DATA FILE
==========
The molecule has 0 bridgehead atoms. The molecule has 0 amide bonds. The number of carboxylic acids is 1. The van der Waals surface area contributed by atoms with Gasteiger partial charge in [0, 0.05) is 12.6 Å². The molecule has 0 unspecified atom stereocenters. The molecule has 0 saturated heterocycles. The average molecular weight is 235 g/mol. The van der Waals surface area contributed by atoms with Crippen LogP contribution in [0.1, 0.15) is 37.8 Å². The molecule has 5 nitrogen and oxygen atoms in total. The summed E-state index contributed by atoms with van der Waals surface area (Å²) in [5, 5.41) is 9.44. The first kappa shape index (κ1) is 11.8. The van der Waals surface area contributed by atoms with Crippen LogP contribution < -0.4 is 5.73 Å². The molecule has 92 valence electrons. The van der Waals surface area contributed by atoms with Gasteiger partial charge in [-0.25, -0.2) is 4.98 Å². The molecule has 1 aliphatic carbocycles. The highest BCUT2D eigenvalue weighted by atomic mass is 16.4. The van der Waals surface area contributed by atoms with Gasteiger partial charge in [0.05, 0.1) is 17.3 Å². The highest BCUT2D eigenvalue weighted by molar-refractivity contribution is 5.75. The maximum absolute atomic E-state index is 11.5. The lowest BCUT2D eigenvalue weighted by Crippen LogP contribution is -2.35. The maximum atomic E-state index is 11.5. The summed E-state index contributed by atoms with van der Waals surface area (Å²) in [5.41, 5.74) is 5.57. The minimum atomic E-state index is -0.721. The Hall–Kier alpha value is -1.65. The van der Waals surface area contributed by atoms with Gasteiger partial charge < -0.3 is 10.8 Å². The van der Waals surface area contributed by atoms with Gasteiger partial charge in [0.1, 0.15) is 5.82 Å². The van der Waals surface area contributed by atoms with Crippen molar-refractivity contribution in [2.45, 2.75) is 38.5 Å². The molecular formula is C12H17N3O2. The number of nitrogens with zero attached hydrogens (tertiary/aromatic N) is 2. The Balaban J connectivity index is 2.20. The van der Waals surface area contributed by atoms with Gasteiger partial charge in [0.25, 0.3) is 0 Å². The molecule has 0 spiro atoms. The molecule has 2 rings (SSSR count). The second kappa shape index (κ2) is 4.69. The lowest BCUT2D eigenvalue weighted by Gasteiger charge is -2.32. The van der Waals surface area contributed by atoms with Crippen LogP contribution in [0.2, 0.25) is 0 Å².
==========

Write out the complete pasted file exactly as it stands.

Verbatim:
The molecule has 0 bridgehead atoms. The molecule has 0 amide bonds. The number of carboxylic acids is 1. The van der Waals surface area contributed by atoms with Gasteiger partial charge in [0, 0.05) is 12.6 Å². The molecule has 0 unspecified atom stereocenters. The molecule has 0 saturated heterocycles. The average molecular weight is 235 g/mol. The van der Waals surface area contributed by atoms with Crippen LogP contribution in [0.1, 0.15) is 37.8 Å². The molecule has 5 nitrogen and oxygen atoms in total. The summed E-state index contributed by atoms with van der Waals surface area (Å²) in [5, 5.41) is 9.44. The first kappa shape index (κ1) is 11.8. The van der Waals surface area contributed by atoms with Crippen LogP contribution < -0.4 is 5.73 Å². The molecule has 92 valence electrons. The van der Waals surface area contributed by atoms with Gasteiger partial charge in [-0.25, -0.2) is 4.98 Å². The molecule has 1 aliphatic carbocycles. The highest BCUT2D eigenvalue weighted by atomic mass is 16.4. The van der Waals surface area contributed by atoms with Gasteiger partial charge in [0.05, 0.1) is 17.3 Å². The highest BCUT2D eigenvalue weighted by molar-refractivity contribution is 5.75. The maximum absolute atomic E-state index is 11.5. The lowest BCUT2D eigenvalue weighted by Crippen LogP contribution is -2.35. The maximum atomic E-state index is 11.5. The summed E-state index contributed by atoms with van der Waals surface area (Å²) in [5.41, 5.74) is 5.57. The minimum atomic E-state index is -0.721. The Hall–Kier alpha value is -1.65. The van der Waals surface area contributed by atoms with Gasteiger partial charge < -0.3 is 10.8 Å². The van der Waals surface area contributed by atoms with Gasteiger partial charge in [0.1, 0.15) is 5.82 Å². The van der Waals surface area contributed by atoms with Crippen molar-refractivity contribution in [2.45, 2.75) is 38.5 Å². The molecular formula is C12H17N3O2. The number of nitrogens with zero attached hydrogens (tertiary/aromatic N) is 2. The Balaban J connectivity index is 2.20. The van der Waals surface area contributed by atoms with Gasteiger partial charge in [0.25, 0.3) is 0 Å². The molecule has 0 spiro atoms. The molecule has 2 rings (SSSR count). The second kappa shape index (κ2) is 4.69. The lowest BCUT2D eigenvalue weighted by Gasteiger charge is -2.32. The van der Waals surface area contributed by atoms with Crippen LogP contribution in [0.2, 0.25) is 0 Å².